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I never said that. What I said is that some provinces charge a small premium for health care. Sometimes it's paid for by the employers, sometimes it isn't.

We were talking about subsidized health care, which is largely funded by the taxpayer and is free to every Canadian , regardless of their employment status (with the exception of some provinces that charge a small monthly premium).
Private health care is another issue. It's optional and the degree of coverage can vary from 0 to 100% depending on the employee benefit package.
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mp asks:

Why do you assume DeWalt is doing the pricing in either country?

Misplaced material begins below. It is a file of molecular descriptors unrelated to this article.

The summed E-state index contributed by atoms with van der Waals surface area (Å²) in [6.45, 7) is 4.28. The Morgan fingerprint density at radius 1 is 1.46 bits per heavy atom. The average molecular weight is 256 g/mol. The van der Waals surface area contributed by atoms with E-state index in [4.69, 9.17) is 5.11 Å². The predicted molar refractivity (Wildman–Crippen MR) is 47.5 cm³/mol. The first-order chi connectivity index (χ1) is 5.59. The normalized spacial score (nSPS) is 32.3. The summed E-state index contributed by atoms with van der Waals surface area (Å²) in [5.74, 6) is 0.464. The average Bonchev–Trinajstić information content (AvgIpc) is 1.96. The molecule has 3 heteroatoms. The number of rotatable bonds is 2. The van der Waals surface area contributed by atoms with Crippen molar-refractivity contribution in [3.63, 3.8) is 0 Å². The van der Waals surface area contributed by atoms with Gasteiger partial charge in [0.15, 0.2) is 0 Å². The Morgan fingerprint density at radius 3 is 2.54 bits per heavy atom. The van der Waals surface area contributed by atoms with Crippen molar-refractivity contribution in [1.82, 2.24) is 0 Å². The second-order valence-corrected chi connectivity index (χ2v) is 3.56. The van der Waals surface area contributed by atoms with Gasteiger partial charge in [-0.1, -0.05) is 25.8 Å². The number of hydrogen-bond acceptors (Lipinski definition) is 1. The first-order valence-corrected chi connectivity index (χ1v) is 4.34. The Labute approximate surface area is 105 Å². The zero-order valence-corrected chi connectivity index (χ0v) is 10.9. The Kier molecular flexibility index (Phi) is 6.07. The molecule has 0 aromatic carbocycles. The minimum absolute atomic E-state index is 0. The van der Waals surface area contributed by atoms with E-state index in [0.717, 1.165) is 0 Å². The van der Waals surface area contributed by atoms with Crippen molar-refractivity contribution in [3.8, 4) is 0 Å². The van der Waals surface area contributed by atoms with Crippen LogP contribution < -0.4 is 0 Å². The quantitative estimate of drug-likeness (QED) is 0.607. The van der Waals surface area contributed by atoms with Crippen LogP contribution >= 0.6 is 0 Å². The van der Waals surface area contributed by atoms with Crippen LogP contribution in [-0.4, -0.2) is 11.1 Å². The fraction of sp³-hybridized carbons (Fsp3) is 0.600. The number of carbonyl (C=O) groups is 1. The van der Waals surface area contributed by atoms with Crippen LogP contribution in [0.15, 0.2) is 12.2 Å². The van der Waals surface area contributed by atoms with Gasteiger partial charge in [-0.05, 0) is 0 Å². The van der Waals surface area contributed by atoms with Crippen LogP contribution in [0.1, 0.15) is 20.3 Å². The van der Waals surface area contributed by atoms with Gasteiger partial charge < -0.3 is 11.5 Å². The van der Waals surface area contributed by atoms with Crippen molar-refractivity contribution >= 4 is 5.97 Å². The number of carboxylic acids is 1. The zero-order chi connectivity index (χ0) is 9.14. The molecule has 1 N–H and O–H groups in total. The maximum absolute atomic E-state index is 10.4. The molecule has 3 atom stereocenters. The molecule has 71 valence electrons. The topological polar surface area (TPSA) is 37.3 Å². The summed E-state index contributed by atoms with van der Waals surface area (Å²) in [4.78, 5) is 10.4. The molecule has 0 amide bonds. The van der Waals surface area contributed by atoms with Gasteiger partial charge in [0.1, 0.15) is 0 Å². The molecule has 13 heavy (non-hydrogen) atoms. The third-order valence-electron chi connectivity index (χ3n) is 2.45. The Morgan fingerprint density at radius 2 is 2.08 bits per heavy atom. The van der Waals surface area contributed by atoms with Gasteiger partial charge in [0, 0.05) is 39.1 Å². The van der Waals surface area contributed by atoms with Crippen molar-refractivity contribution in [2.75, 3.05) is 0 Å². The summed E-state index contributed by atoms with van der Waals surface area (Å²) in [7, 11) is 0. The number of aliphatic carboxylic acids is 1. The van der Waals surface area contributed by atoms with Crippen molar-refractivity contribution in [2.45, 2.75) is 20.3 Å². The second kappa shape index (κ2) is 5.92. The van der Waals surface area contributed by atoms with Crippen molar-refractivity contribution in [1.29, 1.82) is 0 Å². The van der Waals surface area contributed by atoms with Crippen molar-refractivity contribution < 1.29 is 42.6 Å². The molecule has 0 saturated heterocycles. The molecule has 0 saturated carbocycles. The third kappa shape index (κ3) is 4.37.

Charlie Self "When we are planning for posterity, we ought to remember that virtue is not hereditary." Thomas Paine
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This is an excellent question.
Having worked several years in retail in Canada, I know that many items had US retail pricing below Canadian wholesale. Generally this was due to a small distributor taking a huge margin in the middle, with the retailer stuck with low margins to customers: 25% - 30%. The barriers to entry to retail are relatively low, compared to distribution, and so the fat tends to stay with the middleman.
Dewalt USA also appears to handle the distribution to Canada. I am inclined to believe that Dewalt has decided to make more money in Canada, per unit, as opposed to simply higher retail margins prevailing.

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Dewalt USA is also the Canadian supplier and distributor and they set the wholesale pricing to retailers. The margins at retail level for Dewalt are similar to any other brand name product, perhaps averaging in the 15-25% range.
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On 28 Oct 2004 18:01:14 -0700, snipped-for-privacy@surfree.com (JohnD) wrote: